[FOM] Finite axiomatizations extending ZFC
Ali Enayat
ali.enayat at gmail.com
Fri May 9 13:28:59 EDT 2008
This is a reply to the following query of J.Pax:
"Can someone give an example of a *finite* set of sentences T (in the
language { \epsilon })
with consequences (necessarily strictly) containing all instances of axioms
of ZFC ?
No schemas are allowed, and nothing like 0=1, of course.
The lesser the total number of symbols in T is, the better."
ANSWER 1: There is no such theory T, unless ZFC is inconsistent.
This was first proved by Montague in the late 1950's, as a corollary of his
Reflection Theorem, and Godel's Second Incompleteness Theorem.
[The Reflection Theorem shows that ZF, as well as any extension of ZF by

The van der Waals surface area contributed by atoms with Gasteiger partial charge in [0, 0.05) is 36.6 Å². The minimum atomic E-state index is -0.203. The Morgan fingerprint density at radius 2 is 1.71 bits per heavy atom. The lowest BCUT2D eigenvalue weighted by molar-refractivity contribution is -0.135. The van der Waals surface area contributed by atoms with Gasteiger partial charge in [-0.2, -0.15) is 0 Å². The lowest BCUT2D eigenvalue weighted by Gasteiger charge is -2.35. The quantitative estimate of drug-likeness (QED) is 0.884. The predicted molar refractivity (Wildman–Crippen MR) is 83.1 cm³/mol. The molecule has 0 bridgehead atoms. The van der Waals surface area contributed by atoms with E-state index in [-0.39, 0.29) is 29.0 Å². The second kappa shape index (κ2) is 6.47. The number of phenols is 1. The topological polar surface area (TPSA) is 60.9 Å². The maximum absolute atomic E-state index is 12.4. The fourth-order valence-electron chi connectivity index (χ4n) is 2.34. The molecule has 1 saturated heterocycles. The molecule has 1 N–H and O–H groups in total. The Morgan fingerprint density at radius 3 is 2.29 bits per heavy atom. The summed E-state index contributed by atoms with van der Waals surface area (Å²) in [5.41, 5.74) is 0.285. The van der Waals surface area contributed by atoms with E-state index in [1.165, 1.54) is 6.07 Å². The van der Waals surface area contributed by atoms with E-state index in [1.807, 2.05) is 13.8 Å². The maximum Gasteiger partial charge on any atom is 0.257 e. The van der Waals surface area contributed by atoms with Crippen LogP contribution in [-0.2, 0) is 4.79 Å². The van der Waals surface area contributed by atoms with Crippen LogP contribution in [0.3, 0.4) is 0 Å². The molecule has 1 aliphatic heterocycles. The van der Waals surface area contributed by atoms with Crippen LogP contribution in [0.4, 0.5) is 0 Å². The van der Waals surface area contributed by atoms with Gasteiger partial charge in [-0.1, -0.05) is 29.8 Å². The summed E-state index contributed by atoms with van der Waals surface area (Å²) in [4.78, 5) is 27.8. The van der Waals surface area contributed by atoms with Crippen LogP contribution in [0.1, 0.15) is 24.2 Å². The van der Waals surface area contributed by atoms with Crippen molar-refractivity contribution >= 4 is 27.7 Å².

finitely many axioms, proves the formal consistency of each of its own
finitely axiomatized subtheories].
ANSWER 2: There are finitely axiomatizable theories T in the usual language
of set theory {epsilon) that *interpret* ZFC.
For example, one can choose T to be GBC + Con(GBC).
Here GBC is Godel-Bernays theory of classes with the class form of the axiom
of choice, and Con(GBC) is the arithmetical statement asserting the formal
consistency of GBC.
Note that GBC can be formulated in the usual language of set theory
{epsilon} [some expositions of GBC opt for a richer language in which the
class/set distinction is built-in].
It is well-known that (1) GBC is finitely axiomatizable, and (2) GBC can
(faithfully) interpret ZFC.
Best regards,
Ali Enayat
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